Sections: optimizing | TI85/86 findpixels | Z80 instruction set
You'll prolly have noticed you can write programs in TI-Basic on your calculator. However, for the good™ stuff you should really write in assembly. This is "talking directly to the processor" and (so) much much faster and more powerful (limited only by the hardware.)
While it may sound scary (I bet most of you have stopped reading already by now) it actually isn't that hard. Unlike modern PCs, the z80 CPU has just very few instructions. Just the basic stuff like loading, adding, substracting, and... well, that's it mostly (complete instruction set right here). Because of this, learning it is quite easy, especially if you've got some other programming experience. Mastering it is a little harder, but that's the fun part actually ;)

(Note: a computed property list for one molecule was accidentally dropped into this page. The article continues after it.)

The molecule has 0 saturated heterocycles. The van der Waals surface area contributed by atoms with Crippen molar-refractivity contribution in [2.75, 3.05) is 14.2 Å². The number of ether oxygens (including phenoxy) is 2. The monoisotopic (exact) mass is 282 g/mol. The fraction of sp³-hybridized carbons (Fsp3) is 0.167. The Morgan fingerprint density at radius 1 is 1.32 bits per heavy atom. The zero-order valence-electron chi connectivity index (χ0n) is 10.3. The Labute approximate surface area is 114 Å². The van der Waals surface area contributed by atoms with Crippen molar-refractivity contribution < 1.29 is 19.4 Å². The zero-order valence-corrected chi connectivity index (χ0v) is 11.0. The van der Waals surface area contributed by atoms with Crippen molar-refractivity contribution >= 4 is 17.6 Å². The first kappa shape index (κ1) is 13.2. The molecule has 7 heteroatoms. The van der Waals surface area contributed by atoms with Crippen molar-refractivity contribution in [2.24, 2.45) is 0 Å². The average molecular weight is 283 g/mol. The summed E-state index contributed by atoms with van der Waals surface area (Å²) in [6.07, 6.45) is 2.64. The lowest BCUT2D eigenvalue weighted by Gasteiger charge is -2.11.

If you do want to do some programming, be prepared to put some time in it though. You can't learn z80 and make quality programs in just a few hours. You've got to spend all of your spare time, fail classes, and even like it.
Some random notes for asm programmers:
To learn (more about) programming for the TI-86, check The Guide.
Puhleese use some
halts if you
want to delay! A halt takes approx. 5 ms and saves a lot of battery life.
A great help when optimizing code is my z80.txt: it lists all z80-instructions (including some unsupported ones), and shows their speed (cycles), their opcode (and size), and which flags they alter! It can be very useful!
For beginning z80 programmers, who don't have developed that z80 feeling yet, some hints might help.
Also, check out my comparison of several TI-85/86 FindPixels.
These character maps might come in handy as well:
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